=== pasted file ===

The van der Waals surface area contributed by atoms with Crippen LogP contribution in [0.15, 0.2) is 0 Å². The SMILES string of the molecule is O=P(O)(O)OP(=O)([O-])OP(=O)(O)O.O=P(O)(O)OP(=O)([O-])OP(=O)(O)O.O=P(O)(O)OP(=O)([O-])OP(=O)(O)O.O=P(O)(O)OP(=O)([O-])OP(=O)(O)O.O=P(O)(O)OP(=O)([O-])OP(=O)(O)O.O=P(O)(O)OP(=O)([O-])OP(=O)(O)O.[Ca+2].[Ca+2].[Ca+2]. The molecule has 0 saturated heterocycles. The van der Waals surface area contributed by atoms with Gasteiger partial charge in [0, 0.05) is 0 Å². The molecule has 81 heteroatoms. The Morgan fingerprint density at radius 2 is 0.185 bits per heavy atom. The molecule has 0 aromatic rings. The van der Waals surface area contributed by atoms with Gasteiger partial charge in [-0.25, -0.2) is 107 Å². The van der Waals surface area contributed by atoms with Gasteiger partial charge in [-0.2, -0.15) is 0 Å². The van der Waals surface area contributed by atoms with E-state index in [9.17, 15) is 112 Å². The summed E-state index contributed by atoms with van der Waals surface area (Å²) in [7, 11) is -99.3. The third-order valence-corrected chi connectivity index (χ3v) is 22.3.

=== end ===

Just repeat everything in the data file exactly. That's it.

The van der Waals surface area contributed by atoms with Crippen LogP contribution in [0.15, 0.2) is 0 Å². The SMILES string of the molecule is O=P(O)(O)OP(=O)([O-])OP(=O)(O)O.O=P(O)(O)OP(=O)([O-])OP(=O)(O)O.O=P(O)(O)OP(=O)([O-])OP(=O)(O)O.O=P(O)(O)OP(=O)([O-])OP(=O)(O)O.O=P(O)(O)OP(=O)([O-])OP(=O)(O)O.O=P(O)(O)OP(=O)([O-])OP(=O)(O)O.[Ca+2].[Ca+2].[Ca+2]. The molecule has 0 saturated heterocycles. The van der Waals surface area contributed by atoms with Gasteiger partial charge in [0, 0.05) is 0 Å². The molecule has 81 heteroatoms. The Morgan fingerprint density at radius 2 is 0.185 bits per heavy atom. The molecule has 0 aromatic rings. The van der Waals surface area contributed by atoms with Gasteiger partial charge in [-0.25, -0.2) is 107 Å². The van der Waals surface area contributed by atoms with Gasteiger partial charge in [-0.2, -0.15) is 0 Å². The van der Waals surface area contributed by atoms with E-state index in [9.17, 15) is 112 Å². The summed E-state index contributed by atoms with van der Waals surface area (Å²) in [7, 11) is -99.3. The third-order valence-corrected chi connectivity index (χ3v) is 22.3.